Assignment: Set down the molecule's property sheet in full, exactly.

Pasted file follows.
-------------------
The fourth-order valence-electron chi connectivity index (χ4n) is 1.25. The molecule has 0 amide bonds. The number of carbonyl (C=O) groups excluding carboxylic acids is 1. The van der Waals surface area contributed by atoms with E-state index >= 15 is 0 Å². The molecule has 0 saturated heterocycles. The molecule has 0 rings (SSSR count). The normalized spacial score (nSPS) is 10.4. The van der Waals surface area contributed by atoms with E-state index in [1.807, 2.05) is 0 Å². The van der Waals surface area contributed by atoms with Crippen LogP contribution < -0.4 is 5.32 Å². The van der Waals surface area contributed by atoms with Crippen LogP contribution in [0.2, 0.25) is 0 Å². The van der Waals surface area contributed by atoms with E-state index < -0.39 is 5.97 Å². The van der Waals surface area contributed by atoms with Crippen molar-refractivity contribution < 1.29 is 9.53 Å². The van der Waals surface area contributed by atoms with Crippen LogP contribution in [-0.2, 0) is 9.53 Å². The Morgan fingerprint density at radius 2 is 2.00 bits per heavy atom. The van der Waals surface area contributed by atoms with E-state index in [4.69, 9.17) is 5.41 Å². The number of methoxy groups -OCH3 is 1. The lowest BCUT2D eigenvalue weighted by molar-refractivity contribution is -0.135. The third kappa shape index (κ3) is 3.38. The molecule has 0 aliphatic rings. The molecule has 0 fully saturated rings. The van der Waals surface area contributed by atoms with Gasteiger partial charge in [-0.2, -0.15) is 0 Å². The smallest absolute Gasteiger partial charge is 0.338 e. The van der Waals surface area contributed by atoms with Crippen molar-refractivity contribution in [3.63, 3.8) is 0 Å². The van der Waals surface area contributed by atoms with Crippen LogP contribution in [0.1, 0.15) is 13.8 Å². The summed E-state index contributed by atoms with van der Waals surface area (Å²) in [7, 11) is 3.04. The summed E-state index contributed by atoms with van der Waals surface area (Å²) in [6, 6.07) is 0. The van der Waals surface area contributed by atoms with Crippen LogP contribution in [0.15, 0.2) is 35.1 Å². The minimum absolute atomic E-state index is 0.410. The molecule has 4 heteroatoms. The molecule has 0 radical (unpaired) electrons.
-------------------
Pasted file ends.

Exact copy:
The fourth-order valence-electron chi connectivity index (χ4n) is 1.25. The molecule has 0 amide bonds. The number of carbonyl (C=O) groups excluding carboxylic acids is 1. The van der Waals surface area contributed by atoms with E-state index >= 15 is 0 Å². The molecule has 0 saturated heterocycles. The molecule has 0 rings (SSSR count). The normalized spacial score (nSPS) is 10.4. The van der Waals surface area contributed by atoms with E-state index in [1.807, 2.05) is 0 Å². The van der Waals surface area contributed by atoms with Crippen LogP contribution < -0.4 is 5.32 Å². The van der Waals surface area contributed by atoms with Crippen LogP contribution in [0.2, 0.25) is 0 Å². The van der Waals surface area contributed by atoms with E-state index < -0.39 is 5.97 Å². The van der Waals surface area contributed by atoms with Crippen molar-refractivity contribution < 1.29 is 9.53 Å². The van der Waals surface area contributed by atoms with Crippen LogP contribution in [-0.2, 0) is 9.53 Å². The Morgan fingerprint density at radius 2 is 2.00 bits per heavy atom. The van der Waals surface area contributed by atoms with E-state index in [4.69, 9.17) is 5.41 Å². The number of methoxy groups -OCH3 is 1. The lowest BCUT2D eigenvalue weighted by molar-refractivity contribution is -0.135. The third kappa shape index (κ3) is 3.38. The molecule has 0 aliphatic rings. The molecule has 0 fully saturated rings. The van der Waals surface area contributed by atoms with Gasteiger partial charge in [-0.2, -0.15) is 0 Å². The smallest absolute Gasteiger partial charge is 0.338 e. The van der Waals surface area contributed by atoms with Crippen molar-refractivity contribution in [3.63, 3.8) is 0 Å². The van der Waals surface area contributed by atoms with Crippen LogP contribution in [0.1, 0.15) is 13.8 Å². The summed E-state index contributed by atoms with van der Waals surface area (Å²) in [7, 11) is 3.04. The summed E-state index contributed by atoms with van der Waals surface area (Å²) in [6, 6.07) is 0. The van der Waals surface area contributed by atoms with Crippen LogP contribution in [0.15, 0.2) is 35.1 Å². The minimum absolute atomic E-state index is 0.410. The molecule has 4 heteroatoms. The molecule has 0 radical (unpaired) electrons.